Most eager young and motivated people who sign up often do not realize that these IBO expenses exist. While Amway acknowledges that these tools and systems expenses are optional, the uplines who promote the tools may suggest that it is insanity to attempt to build an Amway business without the tools or strongly encourage new IBOs to partake. A common statement was that we "needed" to be at the next function no matter what. Missing it would set your business back six months. New IBOs and prospects don't know better so they will often conform. Sadly, there is ZERO unbiased evidence that the tools and seminars do anything to increase IBO volume and/or the sponsorship rate. In my informed and experienced opinion, the tools are ineffective and the vast majority if IBOs would be better off handing their upline a monthly check for $100 and not building the business or buying any products.

IBOs and information seekers should be awar of these potential IBO expenses and determine if the expenses would be worth your while. Keep in mind that someone upline profits handsomely from the tools, even if you do not make a cent from your Amway business. You should have your best interest at heart, no matter what your upline tells you.

Monday, February 23, 2015

Can You "Choose" To Succeed In Amway?

Many IBOs seem to think that success in business or in other aspects of life is simply a choice. They mistakenly believe that you can actually choose to succeed or not. They apparently believe that persistence and choosing to win will eventually land them a premiere spot at diamond club. If that were truly the case, wouldn't we see hoards of new diamonds each and every year? Instead, we see one here and one there, and while there are a few new diamonds in the US every so often, we see others quitting, dropping out or leaving Amway for greener pastures. Make you wonder if the prize is worth pursuing in the first place.

But IBOs and information seekers should understand quite clearly. You cannot simply "choose" to win or succeed. In a football game, both sides can believe and choose to win, but still, only one can be the victor. In Amway, it is common for a platinum to have 100 to 200 downline. Thus to be a platinum, you need to be in the top one half of one percent of IBOs. To be a diamond, you will need to be in the top 600 to 1200 IBOs, not counting the masses of IBOs who register and do nothing or register and do a little and quit. Only one in about ten to twenty thousand will ever reach diamond in North America.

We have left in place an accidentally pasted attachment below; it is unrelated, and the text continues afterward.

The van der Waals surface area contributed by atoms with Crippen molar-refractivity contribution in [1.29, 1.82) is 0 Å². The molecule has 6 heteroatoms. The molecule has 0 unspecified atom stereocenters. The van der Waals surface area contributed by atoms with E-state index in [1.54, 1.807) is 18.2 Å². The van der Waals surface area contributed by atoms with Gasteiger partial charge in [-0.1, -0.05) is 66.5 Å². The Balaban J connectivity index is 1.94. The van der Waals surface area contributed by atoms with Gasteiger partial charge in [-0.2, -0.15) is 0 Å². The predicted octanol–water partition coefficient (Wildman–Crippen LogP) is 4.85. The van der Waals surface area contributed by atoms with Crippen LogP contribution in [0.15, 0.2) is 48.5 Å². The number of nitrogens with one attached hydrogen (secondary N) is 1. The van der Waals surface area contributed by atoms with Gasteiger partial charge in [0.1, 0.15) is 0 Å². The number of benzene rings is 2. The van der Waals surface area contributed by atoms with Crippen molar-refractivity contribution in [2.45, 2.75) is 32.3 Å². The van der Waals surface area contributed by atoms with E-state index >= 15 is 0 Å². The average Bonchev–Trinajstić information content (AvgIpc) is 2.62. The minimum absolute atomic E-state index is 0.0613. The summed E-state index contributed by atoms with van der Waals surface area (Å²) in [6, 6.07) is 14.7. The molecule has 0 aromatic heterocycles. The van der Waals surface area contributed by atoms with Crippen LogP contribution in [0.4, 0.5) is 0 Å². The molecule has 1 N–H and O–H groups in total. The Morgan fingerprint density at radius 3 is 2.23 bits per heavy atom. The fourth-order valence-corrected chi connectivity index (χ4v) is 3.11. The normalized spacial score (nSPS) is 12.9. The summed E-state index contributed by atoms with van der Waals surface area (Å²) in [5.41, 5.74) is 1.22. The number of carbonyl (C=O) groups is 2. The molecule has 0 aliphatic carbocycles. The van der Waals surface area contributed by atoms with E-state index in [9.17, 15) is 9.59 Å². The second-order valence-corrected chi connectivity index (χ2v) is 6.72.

Sure, IBOs may cite some touching story like "Rudy". Basically a nobody who dreamed of playing for Notre Dame. He busted his butt and did whatever it took to make the team and the movie ends with him getting in a game, making a sack and being carried off the field by his teammates in a blaze of glory. A great and inspiring movie. But what you don't see is the possible tens of thousands of young men who had the same dream, may have worked every bit as hard but circumstances and situations prevented them from achieving the same limited success. Uplines want you to think these kinds of stories can happen to everyone, but the fact is that there is only a little room at the top. If stories like Rudy were common, then there would have been nothing special about it. An elite athlete like a Michael Jordan or a Tiger Woods only comes along once or twice in a lifetime. It is like achieving diamond. It happens but it is a rare occasion, especially in North America where Amway appears to be shrinking instead of growing.

In the Amway business, many prospects and IBOs are motivated and driven to succeed. Many of them are fine young men and women who want more in life. But the vast majority of those who try will not achieve their dreams via the Amway opportunity no matter how hard they work and no matter how badly they want it. The reason is because there are too many variables that are not in direct control of the IBO. The Amway reputation in North America is spotty at best so sponsoring downline is nearly impossible. And when you can sponsor, chances are your downline will do little or nothing. Many new IBOs will work hard, but quit because they are faced with the challenges I just mentioned. And even if you can overcome the overwhelming odds, you still need to keeping working hard constantly to maintain the business, all for an unstable average diamond income of $146,995, which doesn't consider taxes, medical insurance and other perks you may receive at a job. All told, I believe the diamond income is not all it's cracked up to be when you consider the charade you must play to display the diamond lifestyle. Do the math and you will be able to see for yourself.

In the end, it seems as though the prize isn't as great as it seems, and the trail to success is one that most cannot endure. And even if you achieve diamond, you can lose it quite easily as others have discovered. The bottom line is that you cannot simply choose to succeed in Amway or any other endeavor. Good luck if you decide to attempt it anyway.

Friday, February 20, 2015

Amway WWDB "Eagle" Parameters?

Eagle Parameters:
Signed Counsel Sheet to Upline Diamond
300 PV personal use/retail for couples, 200 PV personal use/retail for singles
6-5-3 (PB/SO/MF) - Explained below
6 legs at 100 PV or higher
5 legs on standing order
3 legs attending major functions


Being An Eagle Is Profitable? I think not!

I have listed the parameters for the eagle program above. I will provide an analysis and some comments about the WWDB Eagle program. In my opinion, the Eagle program is basically just a program where upline assures themselves of a certain amount of tools sales. The IBO with the eagle parameters is likely losing a ton of money.

First of all, an Eagle with minimum parameters/legs would be at about 1000 PV. That would equate to about $200 to $300 a month in PV bonus from Amway, with differences based on width, total number of legs moving volume, etc. For this example, I will asume the Eagle receives $300 in PV bonus.